How to overcome unforeseen delays during a retrenchment consultation

How to overcome unforeseen delays during a retrenchment consultation

How to overcome unforeseen delays during a retrenchment consultation

The current economic situation that we all currently face has ultimately left employers with little or no option but to reconsider the number of people they employ and retrenchments then become a reality.

This unfortunate step is referred to as a ‘dismissal based on operational requirements’ in terms of section 189 of the Labour Relations Act (LRA) or, more commonly, a ‘retrenchment’. Our labour laws seek to achieve a speedy and effective resolution of all disputes. However, this is never as easy as it seems when a militant union is involved in the retrenchment consultation process.

The court, in the case of AMCU v Tanker Services (Pty) Ltd (LC) JS 148/16 (Unreported), on 7 June 2018 had to deal with a union that constantly delayed and made the retrenchment consultation process unbearable. The court relied on the following cases in order to rule on the matter before it:

  • In the case Van Rooyen v Blue Financial Services (SA) (Pty) Ltd (2010) 31 ILJ 2735 (LC), the court held that ‘Fair procedure primarily requires that the parties engage in a meaningful joint consensus seeking process’. This obligation, which has its origins in Johnson & Johnson v Chemical Industrial Workers Union (1999) 20 ILJ 89 (LAC), requires that the parties should at least attempt to reach consensus on the issues listed in section 189(2) and (3). More precisely, the employer must invite representations on these issues from the appropriate consulting party and seriously consider and respond to any representations that are made. Both parties are required, in good faith, to seek consensus. This is not a mechanical process – meaningful joint decision-making requires that the parties should have the honest intention of exploring the prospects of agreement. If no joint consensus-seeking process has occurred, this court is obliged to determine which party was responsible for the state of affairs. If it was the employer party, the dismissal would be deemed procedurally unfair.
  • In Visser v Sanlam (2001) 22 ILJ 666 (LAC), the Labour Appeal Court held that ‘the process of consultation envisaged in section 189(2) involves a bilateral process in which obligations are imposed upon both parties to consult in good faith in an attempt to achieve the objectives specified in the section’.
  • In Smith & others v Courier Freight (2008) 29 ILJ 420 (LC), the court held that ‘the union was responsible for frustrating the restructuring process to the detriment of its members, the employees’. In NUMSA v Kaefer Thermal Contracting Services (Pty) Ltd [2002] 6 BLLR 570 (LC), the court held that ‘where the consultation process has been frustrated, it is not for the party who caused the frustration to complain that there was non-compliance with the consultation process. I am satisfied that the employer made genuine attempts to engage with the union on the retrenchment process. However, it could not allow the union to delay the process of restructuring indefinitely. The union overplayed its hand and must now accept the consequences of its ill-advised decision unnecessarily to delay the consultation process’.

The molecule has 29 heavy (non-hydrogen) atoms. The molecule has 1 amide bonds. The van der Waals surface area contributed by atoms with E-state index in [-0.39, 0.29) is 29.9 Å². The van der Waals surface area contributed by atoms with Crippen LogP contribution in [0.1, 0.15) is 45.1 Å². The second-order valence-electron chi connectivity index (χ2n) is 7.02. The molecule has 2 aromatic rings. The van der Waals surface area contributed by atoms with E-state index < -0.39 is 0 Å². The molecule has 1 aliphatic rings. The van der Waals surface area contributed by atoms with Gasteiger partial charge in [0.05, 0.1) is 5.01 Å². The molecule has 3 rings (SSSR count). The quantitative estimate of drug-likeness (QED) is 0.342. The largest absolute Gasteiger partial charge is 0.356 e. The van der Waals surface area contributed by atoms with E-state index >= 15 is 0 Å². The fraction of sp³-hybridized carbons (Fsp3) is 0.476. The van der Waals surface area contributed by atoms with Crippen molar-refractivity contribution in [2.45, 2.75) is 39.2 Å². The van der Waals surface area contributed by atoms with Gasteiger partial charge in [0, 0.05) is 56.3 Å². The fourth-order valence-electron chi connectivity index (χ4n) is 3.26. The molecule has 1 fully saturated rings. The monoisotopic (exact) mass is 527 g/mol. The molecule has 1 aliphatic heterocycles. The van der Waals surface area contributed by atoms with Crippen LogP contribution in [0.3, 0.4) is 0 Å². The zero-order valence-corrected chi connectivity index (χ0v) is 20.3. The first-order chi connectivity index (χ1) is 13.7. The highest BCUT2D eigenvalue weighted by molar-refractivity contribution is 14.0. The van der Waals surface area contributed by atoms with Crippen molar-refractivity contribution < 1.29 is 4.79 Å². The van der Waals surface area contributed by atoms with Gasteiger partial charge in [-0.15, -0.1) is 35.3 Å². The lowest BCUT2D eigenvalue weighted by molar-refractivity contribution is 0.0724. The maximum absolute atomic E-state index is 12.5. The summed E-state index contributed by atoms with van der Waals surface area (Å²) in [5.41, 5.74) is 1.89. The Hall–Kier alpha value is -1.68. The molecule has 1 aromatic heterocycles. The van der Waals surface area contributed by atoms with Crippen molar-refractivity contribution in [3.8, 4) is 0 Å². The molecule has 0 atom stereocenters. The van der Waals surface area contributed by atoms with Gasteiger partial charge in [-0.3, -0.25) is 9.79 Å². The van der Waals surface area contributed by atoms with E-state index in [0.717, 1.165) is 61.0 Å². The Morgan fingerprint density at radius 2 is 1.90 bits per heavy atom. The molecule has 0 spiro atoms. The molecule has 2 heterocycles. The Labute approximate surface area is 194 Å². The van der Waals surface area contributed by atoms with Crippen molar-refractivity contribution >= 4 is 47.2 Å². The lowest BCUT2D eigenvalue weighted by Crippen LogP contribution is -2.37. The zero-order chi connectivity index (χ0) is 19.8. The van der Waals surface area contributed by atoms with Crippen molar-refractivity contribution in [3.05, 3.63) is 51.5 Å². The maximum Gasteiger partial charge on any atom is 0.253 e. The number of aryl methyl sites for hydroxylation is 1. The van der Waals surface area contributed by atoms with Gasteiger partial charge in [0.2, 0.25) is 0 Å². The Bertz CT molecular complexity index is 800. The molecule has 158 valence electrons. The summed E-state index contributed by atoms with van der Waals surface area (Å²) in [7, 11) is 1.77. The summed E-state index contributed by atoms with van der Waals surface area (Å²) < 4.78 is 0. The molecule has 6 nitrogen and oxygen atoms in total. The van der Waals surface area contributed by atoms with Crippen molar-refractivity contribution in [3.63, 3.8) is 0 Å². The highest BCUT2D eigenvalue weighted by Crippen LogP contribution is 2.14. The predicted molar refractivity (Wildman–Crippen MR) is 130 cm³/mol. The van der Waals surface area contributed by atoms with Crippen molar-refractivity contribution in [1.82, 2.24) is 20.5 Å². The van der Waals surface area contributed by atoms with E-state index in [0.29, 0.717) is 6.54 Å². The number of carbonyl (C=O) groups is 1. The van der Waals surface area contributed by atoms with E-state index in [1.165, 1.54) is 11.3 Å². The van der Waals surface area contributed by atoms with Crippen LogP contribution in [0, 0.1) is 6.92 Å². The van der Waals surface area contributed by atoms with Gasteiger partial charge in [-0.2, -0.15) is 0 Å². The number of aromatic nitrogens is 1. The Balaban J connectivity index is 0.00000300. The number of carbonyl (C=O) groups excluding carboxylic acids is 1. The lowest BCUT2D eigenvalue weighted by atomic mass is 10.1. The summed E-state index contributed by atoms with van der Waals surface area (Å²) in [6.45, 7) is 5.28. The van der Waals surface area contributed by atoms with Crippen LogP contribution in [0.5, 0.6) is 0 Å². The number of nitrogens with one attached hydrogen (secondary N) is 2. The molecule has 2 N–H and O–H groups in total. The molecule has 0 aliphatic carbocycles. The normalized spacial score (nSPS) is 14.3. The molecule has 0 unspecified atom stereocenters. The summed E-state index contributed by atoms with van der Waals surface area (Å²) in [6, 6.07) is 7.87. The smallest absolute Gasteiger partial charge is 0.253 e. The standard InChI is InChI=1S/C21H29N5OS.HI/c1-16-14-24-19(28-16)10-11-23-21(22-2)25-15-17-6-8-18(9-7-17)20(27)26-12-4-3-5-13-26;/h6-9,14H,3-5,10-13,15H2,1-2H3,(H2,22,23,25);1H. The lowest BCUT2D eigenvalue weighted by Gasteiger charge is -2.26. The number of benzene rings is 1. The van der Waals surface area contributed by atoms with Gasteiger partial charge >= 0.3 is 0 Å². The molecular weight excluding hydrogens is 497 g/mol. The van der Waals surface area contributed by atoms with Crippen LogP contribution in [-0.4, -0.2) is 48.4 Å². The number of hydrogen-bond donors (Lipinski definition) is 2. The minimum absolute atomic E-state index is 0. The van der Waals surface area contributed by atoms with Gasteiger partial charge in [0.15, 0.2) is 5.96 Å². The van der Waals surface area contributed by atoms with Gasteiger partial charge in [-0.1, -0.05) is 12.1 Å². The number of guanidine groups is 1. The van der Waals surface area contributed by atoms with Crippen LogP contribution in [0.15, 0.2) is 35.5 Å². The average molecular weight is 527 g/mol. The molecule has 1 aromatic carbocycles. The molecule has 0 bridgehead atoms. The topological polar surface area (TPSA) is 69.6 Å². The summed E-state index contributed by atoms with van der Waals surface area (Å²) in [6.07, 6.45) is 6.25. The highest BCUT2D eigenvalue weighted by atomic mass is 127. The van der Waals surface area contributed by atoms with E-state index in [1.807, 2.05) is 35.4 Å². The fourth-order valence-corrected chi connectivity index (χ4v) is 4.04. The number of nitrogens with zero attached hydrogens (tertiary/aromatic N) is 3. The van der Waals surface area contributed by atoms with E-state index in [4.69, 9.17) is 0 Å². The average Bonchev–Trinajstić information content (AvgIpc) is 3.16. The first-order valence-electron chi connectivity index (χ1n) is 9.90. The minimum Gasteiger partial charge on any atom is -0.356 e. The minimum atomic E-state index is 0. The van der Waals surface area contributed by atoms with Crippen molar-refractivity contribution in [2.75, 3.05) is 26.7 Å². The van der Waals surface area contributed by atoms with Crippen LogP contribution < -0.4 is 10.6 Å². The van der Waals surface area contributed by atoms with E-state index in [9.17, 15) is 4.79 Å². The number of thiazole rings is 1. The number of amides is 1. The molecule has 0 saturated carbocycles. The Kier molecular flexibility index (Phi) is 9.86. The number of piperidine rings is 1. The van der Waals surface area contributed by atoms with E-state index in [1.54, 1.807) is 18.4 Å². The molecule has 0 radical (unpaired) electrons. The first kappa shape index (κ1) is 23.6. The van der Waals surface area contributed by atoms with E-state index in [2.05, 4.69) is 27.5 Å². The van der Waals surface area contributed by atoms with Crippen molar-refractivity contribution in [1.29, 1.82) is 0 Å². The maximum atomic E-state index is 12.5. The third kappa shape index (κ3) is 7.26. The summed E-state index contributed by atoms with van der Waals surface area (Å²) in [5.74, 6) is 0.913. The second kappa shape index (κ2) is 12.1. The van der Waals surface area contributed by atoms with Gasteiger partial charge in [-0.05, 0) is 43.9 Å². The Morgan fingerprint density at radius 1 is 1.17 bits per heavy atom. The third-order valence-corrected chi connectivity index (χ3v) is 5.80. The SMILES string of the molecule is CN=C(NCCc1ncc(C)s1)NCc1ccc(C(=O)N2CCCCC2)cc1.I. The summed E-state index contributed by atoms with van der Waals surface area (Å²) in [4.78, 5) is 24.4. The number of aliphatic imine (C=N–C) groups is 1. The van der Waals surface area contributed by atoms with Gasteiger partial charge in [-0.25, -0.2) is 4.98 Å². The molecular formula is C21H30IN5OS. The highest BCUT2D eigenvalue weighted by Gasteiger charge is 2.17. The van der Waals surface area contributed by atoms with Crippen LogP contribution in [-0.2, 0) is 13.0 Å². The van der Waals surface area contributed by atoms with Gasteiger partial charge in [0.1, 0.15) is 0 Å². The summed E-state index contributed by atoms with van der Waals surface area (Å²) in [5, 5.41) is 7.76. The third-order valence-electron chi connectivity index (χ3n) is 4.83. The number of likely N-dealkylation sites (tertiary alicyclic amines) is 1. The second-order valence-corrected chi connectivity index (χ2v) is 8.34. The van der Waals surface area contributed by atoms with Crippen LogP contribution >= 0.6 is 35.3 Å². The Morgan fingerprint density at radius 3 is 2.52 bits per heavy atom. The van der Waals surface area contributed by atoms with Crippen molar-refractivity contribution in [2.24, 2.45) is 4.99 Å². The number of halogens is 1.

The court in the Tanker Services case held decisively that ‘In so far as the procedure in a retrenchment is concerned, the LRA contemplates that the consultation process is one in which the parties jointly seek to avoid retrenchment and ameliorate its consequences’.  It is not a process in which the employer party simply announces the decisions that it intends to implement – the employer must remain open to persuasion. Equally, union parties to the consultation are obliged to co-operate in achieving the objectives of the process. Of course, a union can and no doubt will bring whatever collective muscle it may have in order to influence the outcome of any consultation process, but the nature of the process is one in which active co-operation rather than obstruction is required. The court thereafter held that the retrenchment process adopted by the employer was procedurally fair.

SERR Synergy assists employers with regard to the preparation of the notice of invitation to consult in terms of the LRA to be served on a union or the employees. Our services include chairing the said consultation meetings between the employer, the union and the employees. We strive to ensure that the consultation meetings are dealt with in a fair, professional and prompt manner where no unnecessary or unreasonable delays by the union or the employees will be permissible.

About the Author: Jared Francis joined SERR Synergy in October 2016, and currently holds the title of KZN Labour Manager. He is an admitted attorney who has practised in KZN and Gauteng. He holds an LLB degree, a post-graduate Diploma in Industrial Relations and a post-graduate Certificate in Forensic Investigation from the University of KwaZulu-Natal. He also holds post-graduate Certificates in Advanced Labour Law, Corporate Law, Advanced Human Resource Management and Health and Safety from UNISA and has more than 10 years’ experience in the legal and industrial relations fields respectively.

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